Amanda
started this last night. I love it already. The book that comes before this one, 'Light', which Neil Gaiman said was- "easily my favourite SF novel in the last decade, maybe longer" was excellent with a kinda Noir aspect to it. Nova Swing has an even more deliberate Noiry Pulp feel, yet is still deeply thoughtful and literary. Beautiful!
Erinn
I did not like this book. It was an audible book. I normally like strange science fiction books but this just made no sense.

It was a slow buildup of story and then one thing happened and the rest of the book was just what happened to the characters afterwards. Not a very good story line.
David Spencer
M. John Harrison has a knack, in this trilogy, for writing a bunch of characters I identify with hardcore, and exploring issues of ontology and epistemology through his speculative relativistic metaphysics that gives me a metaboner (postboner? postmetaboner?). I think Light's contemporary thread really highlighted and underpinned so much of the novel that this one's lack of a contemporary set of characters struck me as a lack, but that's just my flavour, you know? I understand completely how som...more
M
When reading this series I felt that

#1 Light was amazing and one of the best SF books I have read. Regarding ideas, style and structure, world-building as well as characters.

#2 Nova Swing while still high quality with excellent style and ideas, was much weaker regarding plot, characters and it's general idea. In fact, I found it annoying in parts: I just could not understand where the various plot lines or characters were going, and generally what the entire point of all of it was. It felt as if...more
Jani
The second part of the Kefahuchi Tract trilogy, Nova Swing, didn't quite find that same special place in my body as its predecessor light did. The same wonderful language in all its mysteries, amusements and twists is still here and the Tract still gives that intriguing glow. However, perhaps due to this familiarity or perhaps due to the slightly less interesting characters, the novel doesn't catch fire in quite the same way for me.

This time Harrison takes the reader fully to the Tract, or to be...more
Darran Mclaughlin
Pretty disappointing. I had heard that M John Harrison was very good for years before I got around to reading him. He's a cult writer with a lot of cache. The first book I read by him was Light, which was really good. Then I read the Viriconium sequence which was a massive let down. It had been really built up for me so my expectations were high, but I thought it was a very dull work of fantasy with Fin de Siecle undertones, and did not live live up to it's reputation. Nova Swing is a not very i...more
Jacob Greenburg
As a continuation of the universe from M. John Harrison's novel "Light", this is a pretty decent read. It becomes apparent from the beginning that it is free of the chains from the previous novel using only the universe and a few characters from it.

The story unfolds in an interesting twist on the sci-fi genre by creating a city that is on the edge of a "rift" of sorts. This rift acts as a gradual interface into another dimension where things become a little "strange" .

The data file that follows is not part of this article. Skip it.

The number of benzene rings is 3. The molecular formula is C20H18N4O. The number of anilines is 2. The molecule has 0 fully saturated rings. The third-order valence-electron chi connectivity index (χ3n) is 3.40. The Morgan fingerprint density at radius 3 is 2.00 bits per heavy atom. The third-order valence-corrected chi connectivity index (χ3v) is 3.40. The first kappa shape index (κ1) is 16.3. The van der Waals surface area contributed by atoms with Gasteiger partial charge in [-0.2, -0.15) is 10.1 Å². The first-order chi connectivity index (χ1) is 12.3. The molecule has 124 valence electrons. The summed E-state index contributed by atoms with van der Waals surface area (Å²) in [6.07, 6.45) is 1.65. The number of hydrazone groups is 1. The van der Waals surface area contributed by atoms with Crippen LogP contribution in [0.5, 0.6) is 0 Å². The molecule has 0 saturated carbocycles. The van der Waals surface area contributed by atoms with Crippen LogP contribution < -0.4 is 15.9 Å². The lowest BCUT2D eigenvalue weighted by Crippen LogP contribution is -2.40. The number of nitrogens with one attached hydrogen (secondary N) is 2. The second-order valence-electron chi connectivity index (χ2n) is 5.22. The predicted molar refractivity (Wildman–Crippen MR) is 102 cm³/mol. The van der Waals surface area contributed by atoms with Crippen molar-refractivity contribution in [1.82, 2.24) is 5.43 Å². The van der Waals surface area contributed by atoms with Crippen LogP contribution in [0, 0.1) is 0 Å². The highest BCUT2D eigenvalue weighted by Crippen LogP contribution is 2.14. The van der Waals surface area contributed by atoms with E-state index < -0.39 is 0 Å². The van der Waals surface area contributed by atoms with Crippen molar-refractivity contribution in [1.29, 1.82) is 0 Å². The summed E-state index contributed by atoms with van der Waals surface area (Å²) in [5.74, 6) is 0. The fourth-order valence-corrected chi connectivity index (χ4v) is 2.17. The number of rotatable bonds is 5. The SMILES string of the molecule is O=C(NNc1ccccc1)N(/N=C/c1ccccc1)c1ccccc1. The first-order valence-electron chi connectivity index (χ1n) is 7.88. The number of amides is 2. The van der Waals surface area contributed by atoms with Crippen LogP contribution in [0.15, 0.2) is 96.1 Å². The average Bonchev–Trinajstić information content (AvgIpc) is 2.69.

Although it is outlawed by...more
David Manns
Harrison is one of my favourite authors and this is his sequel to the Science Fiction novel Light. Here he fuses Science Fiction with Noir, all wrapped in his usual surreal poetic style. Pieces of the Kefahuchi Tract have fallen to earth, creating a strange, dangerous zone of shifting landscapes within the city. Vic Seratonin, a 'travel agent' will, for a price, take people into the zone. But things have started escaping too. New artefacts bringing with them the dangerous daughter code that lead...more
Rita Monticelli
Scroll down for the English version.

Una piacevole sorpresa

Ho iniziato a leggere questo romanzo con aspettative bassissime dettate dall'aver letto le recensioni di altri lettori e devo ammettere che invece ne sono rimasta piacevolmente sorpresa, a dimostrazione come ancora una volta leggere le opinioni altrui possa essere fuorviante.
Ammetto che all'inizio della lettura mi sono sentita disorientata, con tutte quelle descrizioni di situazioni e personaggi difficili da immaginare e soprattutto c...more
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Ed Chianese vs. Chinese Ed 1 14 Mar 20, 2013 03:49PM  
  • Fools
  • Song of Time
  • The Troika
  • Take Back Plenty (Tabitha Jute, #1)
  • The Separation
  • Elvissey
  • Spin Control
  • Drowning Towers
  • Unquenchable Fire (Unquenchable Fire, #1)
  • Fairyland
  • Life
  • The Child Garden
  • Distraction
  • Headcrash
  • Emissaries from the Dead (Andrea Cort #1)
  • On Wings of Song
  • Veniss Underground
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10765
aka Gabriel King (with Jane Johnson)

Michael John Harrison was born in Rugby, Warwickshire in 1945 and now lives in London.
Harrison is stylistically an Imagist and his early work relies heavily on the use of strange juxtapositions characteristic of absurdism.

More about M. John Harrison...
Light Viriconium The Centauri Device The Pastel City Empty Space

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“Perception of a state is not the state.” 4 likes
“When I was little, she thought, I wanted nothing except to stop travelling. I wanted time for each new thing, each new feeling, to be held properly in suspension until it could be joined by the next. Given the chance I could easily hold all those beautiful things together. I could be like a box in which they would be held new forever. Instead, everything aged and changed. People too.” 2 likes